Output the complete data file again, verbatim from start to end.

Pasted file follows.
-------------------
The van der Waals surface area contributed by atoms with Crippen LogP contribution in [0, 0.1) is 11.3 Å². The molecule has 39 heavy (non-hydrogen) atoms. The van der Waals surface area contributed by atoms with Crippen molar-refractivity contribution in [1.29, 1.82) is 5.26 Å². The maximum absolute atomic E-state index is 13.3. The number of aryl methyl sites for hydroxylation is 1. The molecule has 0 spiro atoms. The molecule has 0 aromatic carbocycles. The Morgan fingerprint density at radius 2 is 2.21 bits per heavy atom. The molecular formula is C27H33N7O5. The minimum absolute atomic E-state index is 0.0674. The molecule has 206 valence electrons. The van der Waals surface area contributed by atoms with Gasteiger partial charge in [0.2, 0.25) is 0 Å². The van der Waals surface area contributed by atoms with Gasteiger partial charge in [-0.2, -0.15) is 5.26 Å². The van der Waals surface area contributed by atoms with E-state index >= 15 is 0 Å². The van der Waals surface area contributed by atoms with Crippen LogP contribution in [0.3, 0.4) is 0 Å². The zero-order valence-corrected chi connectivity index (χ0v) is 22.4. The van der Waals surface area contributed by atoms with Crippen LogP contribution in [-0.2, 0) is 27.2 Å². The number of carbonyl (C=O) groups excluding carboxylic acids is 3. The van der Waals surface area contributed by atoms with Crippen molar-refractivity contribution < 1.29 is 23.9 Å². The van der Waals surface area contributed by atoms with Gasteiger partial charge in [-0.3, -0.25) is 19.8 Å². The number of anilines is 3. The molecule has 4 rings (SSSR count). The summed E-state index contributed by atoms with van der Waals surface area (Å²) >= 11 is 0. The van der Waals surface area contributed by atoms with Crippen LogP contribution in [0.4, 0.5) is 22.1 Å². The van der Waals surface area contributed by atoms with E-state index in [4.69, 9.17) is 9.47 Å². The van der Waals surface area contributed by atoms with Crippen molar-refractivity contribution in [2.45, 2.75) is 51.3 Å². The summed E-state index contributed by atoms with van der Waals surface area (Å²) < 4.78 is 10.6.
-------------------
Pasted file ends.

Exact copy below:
The van der Waals surface area contributed by atoms with Crippen LogP contribution in [0, 0.1) is 11.3 Å². The molecule has 39 heavy (non-hydrogen) atoms. The van der Waals surface area contributed by atoms with Crippen molar-refractivity contribution in [1.29, 1.82) is 5.26 Å². The maximum absolute atomic E-state index is 13.3. The number of aryl methyl sites for hydroxylation is 1. The molecule has 0 spiro atoms. The molecule has 0 aromatic carbocycles. The Morgan fingerprint density at radius 2 is 2.21 bits per heavy atom. The molecular formula is C27H33N7O5. The minimum absolute atomic E-state index is 0.0674. The molecule has 206 valence electrons. The van der Waals surface area contributed by atoms with Gasteiger partial charge in [0.2, 0.25) is 0 Å². The van der Waals surface area contributed by atoms with Gasteiger partial charge in [-0.2, -0.15) is 5.26 Å². The van der Waals surface area contributed by atoms with E-state index >= 15 is 0 Å². The van der Waals surface area contributed by atoms with Crippen LogP contribution in [0.3, 0.4) is 0 Å². The zero-order valence-corrected chi connectivity index (χ0v) is 22.4. The van der Waals surface area contributed by atoms with Crippen LogP contribution in [-0.2, 0) is 27.2 Å². The number of carbonyl (C=O) groups excluding carboxylic acids is 3. The van der Waals surface area contributed by atoms with Crippen molar-refractivity contribution < 1.29 is 23.9 Å². The van der Waals surface area contributed by atoms with Gasteiger partial charge in [-0.3, -0.25) is 19.8 Å². The number of anilines is 3. The molecule has 4 rings (SSSR count). The summed E-state index contributed by atoms with van der Waals surface area (Å²) >= 11 is 0. The van der Waals surface area contributed by atoms with Crippen LogP contribution in [0.4, 0.5) is 22.1 Å². The van der Waals surface area contributed by atoms with E-state index in [4.69, 9.17) is 9.47 Å². The van der Waals surface area contributed by atoms with Crippen molar-refractivity contribution in [2.45, 2.75) is 51.3 Å². The summed E-state index contributed by atoms with van der Waals surface area (Å²) < 4.78 is 10.6.